Twenty children will join the FACE charity outing, supported by 23 adult helpers who will ensure every child, no matter how poorly or fragile, has the time of their life. Fundraising and donations help pay for the annual trip north, where young and those a little older enjoy being pulled on a sleigh by reindeer and huskies, sledging, travelling over an icy lake by ski-doo and a truly magical stroll by candlelight to Santa’s woodland cottage.
Among those joining the fun-filled trip will be Emma Sutherland, 13, of Fairmilehead, who earlier this year launched Eek My Mummy has Breast Cancer, a book she wrote to help youngsters who, like her, find out their mum is suddenly ill.
According to organiser John Macaulay, this year’s trip is particularly special, for it is the 20th anniversary year – and a chance for all concerned to reflect on the highs, and in some cases the later lows, of whisking special children off for a magical journey to Santa’s home.
“The best bit is seeing their faces, it is a truly magical trip,” says the retired police officer who now works at Forrester High School. “But, sadly, some children are very ill. It’s heartbreaking, some have very short lives.”
The trip is also a unique chance to thank amazing young people who put their own interests aside to help others. Jonathon Fotheringham launched a dance troupe which has raised thousands of pounds for the Western General cancer funds, a special tribute to the two adored grandmothers he lost to lung cancer. “My mum died ten years ago, and Jonathon’s other gran died three years ago,” explains his mum Jacqui.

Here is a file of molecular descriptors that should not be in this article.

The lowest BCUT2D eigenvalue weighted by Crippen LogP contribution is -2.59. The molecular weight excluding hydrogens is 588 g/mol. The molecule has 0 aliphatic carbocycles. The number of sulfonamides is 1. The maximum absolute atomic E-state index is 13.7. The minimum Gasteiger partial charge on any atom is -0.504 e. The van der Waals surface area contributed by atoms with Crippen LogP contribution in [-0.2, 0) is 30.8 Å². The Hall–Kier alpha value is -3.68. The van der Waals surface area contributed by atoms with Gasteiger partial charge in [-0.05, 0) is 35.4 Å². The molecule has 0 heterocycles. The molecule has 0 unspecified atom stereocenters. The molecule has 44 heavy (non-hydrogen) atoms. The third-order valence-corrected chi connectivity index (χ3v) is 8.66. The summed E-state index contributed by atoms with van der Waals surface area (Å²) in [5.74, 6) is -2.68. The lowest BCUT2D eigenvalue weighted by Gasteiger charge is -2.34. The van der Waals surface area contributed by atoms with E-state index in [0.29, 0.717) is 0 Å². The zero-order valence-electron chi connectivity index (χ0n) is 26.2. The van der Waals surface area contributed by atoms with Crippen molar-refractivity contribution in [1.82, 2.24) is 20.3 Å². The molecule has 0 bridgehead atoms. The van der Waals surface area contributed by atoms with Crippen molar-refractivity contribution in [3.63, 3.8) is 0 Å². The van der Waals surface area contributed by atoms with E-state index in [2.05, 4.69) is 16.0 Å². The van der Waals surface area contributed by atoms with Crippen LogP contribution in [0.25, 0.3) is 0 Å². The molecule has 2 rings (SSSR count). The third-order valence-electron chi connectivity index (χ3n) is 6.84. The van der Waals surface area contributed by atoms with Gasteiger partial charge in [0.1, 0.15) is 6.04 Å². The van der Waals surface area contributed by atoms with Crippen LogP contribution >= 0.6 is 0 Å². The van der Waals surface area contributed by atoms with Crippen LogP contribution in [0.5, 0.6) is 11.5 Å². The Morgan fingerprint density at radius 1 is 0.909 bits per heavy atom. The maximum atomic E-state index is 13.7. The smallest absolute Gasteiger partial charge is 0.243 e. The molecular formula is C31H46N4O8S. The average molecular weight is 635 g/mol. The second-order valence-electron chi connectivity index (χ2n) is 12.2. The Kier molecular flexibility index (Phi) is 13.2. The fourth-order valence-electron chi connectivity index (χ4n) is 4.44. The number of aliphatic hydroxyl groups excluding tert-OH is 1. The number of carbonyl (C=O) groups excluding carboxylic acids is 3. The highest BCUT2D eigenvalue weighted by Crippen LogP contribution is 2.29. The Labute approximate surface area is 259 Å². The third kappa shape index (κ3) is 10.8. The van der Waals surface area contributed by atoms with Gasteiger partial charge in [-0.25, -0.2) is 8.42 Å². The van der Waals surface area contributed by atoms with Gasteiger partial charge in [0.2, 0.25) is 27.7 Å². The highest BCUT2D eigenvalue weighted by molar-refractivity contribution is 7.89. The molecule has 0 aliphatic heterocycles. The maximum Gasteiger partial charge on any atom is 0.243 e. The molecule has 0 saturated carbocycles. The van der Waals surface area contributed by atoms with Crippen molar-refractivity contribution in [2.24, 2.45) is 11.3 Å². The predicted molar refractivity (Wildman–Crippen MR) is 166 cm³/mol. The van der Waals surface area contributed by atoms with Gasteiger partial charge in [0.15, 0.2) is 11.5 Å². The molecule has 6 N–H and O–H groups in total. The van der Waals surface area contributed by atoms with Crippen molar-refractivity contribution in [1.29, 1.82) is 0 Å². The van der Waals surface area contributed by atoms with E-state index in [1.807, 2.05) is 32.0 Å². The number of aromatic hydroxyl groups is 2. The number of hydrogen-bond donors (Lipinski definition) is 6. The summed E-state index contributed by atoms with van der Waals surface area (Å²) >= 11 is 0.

“Jonathon absolutely loved them and wanted to do something. He started washing cars and holding back garden dance shows. Since then it’s grown and grown.”
The fourth-year Forrester High pupil launched Jump4Cancer, a dance group which this year alone has raised more than £2000 for the Western General. In previous years the group’s performances have paid for equipment to make cancer patients’ stay in hospital more comfy and electronic equipment to keep them occupied.
Jonathon, of Sighthill Terrace, says the closer the Lapland trip gets, the more exciting it becomes.
“At first I thought it might be strange going there with lots of strangers, but now I can’t wait,” he says. “I think it’s going to be amazing.”
• FACE (Fight Against Cancer Edinburgh) is holding its annual fundraising Christmas Fair tomorrow at Edinburgh Cancer Centre, Western General Hospital from 11am to 3pm. Funds go towards sending deserving children to Lapland in coming years.
It’s Robert’s spirit and John’s hard work
THE annual trip to Lapland has brought joy into the lives of sick and deserving youngsters for 20 years. Hundreds of children and teens have joined the journey to the frozen north, forgetting their troubles for a day of magic winter fun.
It’s largely thanks to someone just like them – a young teen with a cancer battle that, sadly, he’d eventually lose – and a dedicated organiser who has devoted years to making sure it happens like clockwork.
West Lothian teen Robert Murray was 14 when he learned he had incurable cancer. But his spirit sparked a flood of support, much of it from strangers touched by his determination to enjoy what time he had left.
Fundraisers ensured he could follow his dream of visiting First World War battlefields, but as Robert’s health failed, a decision was made to divert remaining cash into helping others.
Police officer John Macaulay had just completed a sponsored bike ride from Robert’s home in Bathgate to Edinburgh, when the pair decided to put the cash towards sending children to Lapland for a Christmas trip.
“It was something Robert wanted,” recalls John, who received an MBE for his charity work in 1995. “This is his legacy.”
John, 62, who has been on every trip, adds: “It’s always an emotional day of highs and a few tears when we think of what the kids have had to go through. I’ve been to a lot of funerals too. But at least for one day we can give them a wonderful day.”